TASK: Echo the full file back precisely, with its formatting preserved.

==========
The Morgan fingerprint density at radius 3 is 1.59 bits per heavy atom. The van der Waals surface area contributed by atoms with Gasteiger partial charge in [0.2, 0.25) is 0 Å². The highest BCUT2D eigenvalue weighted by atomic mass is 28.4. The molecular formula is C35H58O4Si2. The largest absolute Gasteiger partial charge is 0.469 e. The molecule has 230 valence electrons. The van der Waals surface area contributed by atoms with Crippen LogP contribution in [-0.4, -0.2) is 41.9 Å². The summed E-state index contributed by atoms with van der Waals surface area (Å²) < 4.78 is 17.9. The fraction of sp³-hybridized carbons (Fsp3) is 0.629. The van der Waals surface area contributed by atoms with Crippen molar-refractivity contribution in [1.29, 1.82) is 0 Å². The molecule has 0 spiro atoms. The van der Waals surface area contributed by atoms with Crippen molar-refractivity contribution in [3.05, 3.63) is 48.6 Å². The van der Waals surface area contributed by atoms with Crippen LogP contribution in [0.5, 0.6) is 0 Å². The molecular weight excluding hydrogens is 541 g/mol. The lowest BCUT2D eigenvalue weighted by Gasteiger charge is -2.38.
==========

The Morgan fingerprint density at radius 3 is 1.59 bits per heavy atom. The van der Waals surface area contributed by atoms with Gasteiger partial charge in [0.2, 0.25) is 0 Å². The highest BCUT2D eigenvalue weighted by atomic mass is 28.4. The molecular formula is C35H58O4Si2. The largest absolute Gasteiger partial charge is 0.469 e. The molecule has 230 valence electrons. The van der Waals surface area contributed by atoms with Crippen LogP contribution in [-0.4, -0.2) is 41.9 Å². The summed E-state index contributed by atoms with van der Waals surface area (Å²) < 4.78 is 17.9. The fraction of sp³-hybridized carbons (Fsp3) is 0.629. The van der Waals surface area contributed by atoms with Crippen molar-refractivity contribution in [1.29, 1.82) is 0 Å². The molecule has 0 spiro atoms. The van der Waals surface area contributed by atoms with Crippen molar-refractivity contribution in [3.05, 3.63) is 48.6 Å². The van der Waals surface area contributed by atoms with Crippen LogP contribution in [0.5, 0.6) is 0 Å². The molecular weight excluding hydrogens is 541 g/mol. The lowest BCUT2D eigenvalue weighted by Gasteiger charge is -2.38.